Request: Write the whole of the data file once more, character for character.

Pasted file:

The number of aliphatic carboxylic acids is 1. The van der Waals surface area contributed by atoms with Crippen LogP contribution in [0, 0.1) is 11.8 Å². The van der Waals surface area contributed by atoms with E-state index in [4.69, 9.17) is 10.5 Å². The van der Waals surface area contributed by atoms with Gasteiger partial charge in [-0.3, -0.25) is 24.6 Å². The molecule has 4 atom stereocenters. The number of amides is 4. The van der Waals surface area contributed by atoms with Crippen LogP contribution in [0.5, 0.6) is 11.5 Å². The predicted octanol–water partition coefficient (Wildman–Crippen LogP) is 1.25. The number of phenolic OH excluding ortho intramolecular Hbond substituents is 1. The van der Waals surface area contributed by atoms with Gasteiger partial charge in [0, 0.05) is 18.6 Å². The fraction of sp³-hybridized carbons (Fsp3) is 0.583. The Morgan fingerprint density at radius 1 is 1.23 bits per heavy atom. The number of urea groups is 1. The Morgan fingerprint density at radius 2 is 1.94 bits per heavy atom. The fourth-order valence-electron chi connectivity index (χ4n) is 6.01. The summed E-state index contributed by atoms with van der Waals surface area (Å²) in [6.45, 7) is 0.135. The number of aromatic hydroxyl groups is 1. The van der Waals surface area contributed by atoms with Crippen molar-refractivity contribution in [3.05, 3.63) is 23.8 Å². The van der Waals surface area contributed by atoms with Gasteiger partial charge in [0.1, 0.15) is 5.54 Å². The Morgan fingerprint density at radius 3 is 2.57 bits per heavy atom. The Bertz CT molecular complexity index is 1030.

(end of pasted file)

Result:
The number of aliphatic carboxylic acids is 1. The van der Waals surface area contributed by atoms with Crippen LogP contribution in [0, 0.1) is 11.8 Å². The van der Waals surface area contributed by atoms with E-state index in [4.69, 9.17) is 10.5 Å². The van der Waals surface area contributed by atoms with Gasteiger partial charge in [-0.3, -0.25) is 24.6 Å². The molecule has 4 atom stereocenters. The number of amides is 4. The van der Waals surface area contributed by atoms with Crippen LogP contribution in [0.5, 0.6) is 11.5 Å². The predicted octanol–water partition coefficient (Wildman–Crippen LogP) is 1.25. The number of phenolic OH excluding ortho intramolecular Hbond substituents is 1. The van der Waals surface area contributed by atoms with Gasteiger partial charge in [0, 0.05) is 18.6 Å². The fraction of sp³-hybridized carbons (Fsp3) is 0.583. The Morgan fingerprint density at radius 1 is 1.23 bits per heavy atom. The number of urea groups is 1. The Morgan fingerprint density at radius 2 is 1.94 bits per heavy atom. The fourth-order valence-electron chi connectivity index (χ4n) is 6.01. The summed E-state index contributed by atoms with van der Waals surface area (Å²) in [6.45, 7) is 0.135. The number of aromatic hydroxyl groups is 1. The van der Waals surface area contributed by atoms with Crippen molar-refractivity contribution in [3.05, 3.63) is 23.8 Å². The van der Waals surface area contributed by atoms with Gasteiger partial charge in [0.1, 0.15) is 5.54 Å². The Morgan fingerprint density at radius 3 is 2.57 bits per heavy atom. The Bertz CT molecular complexity index is 1030.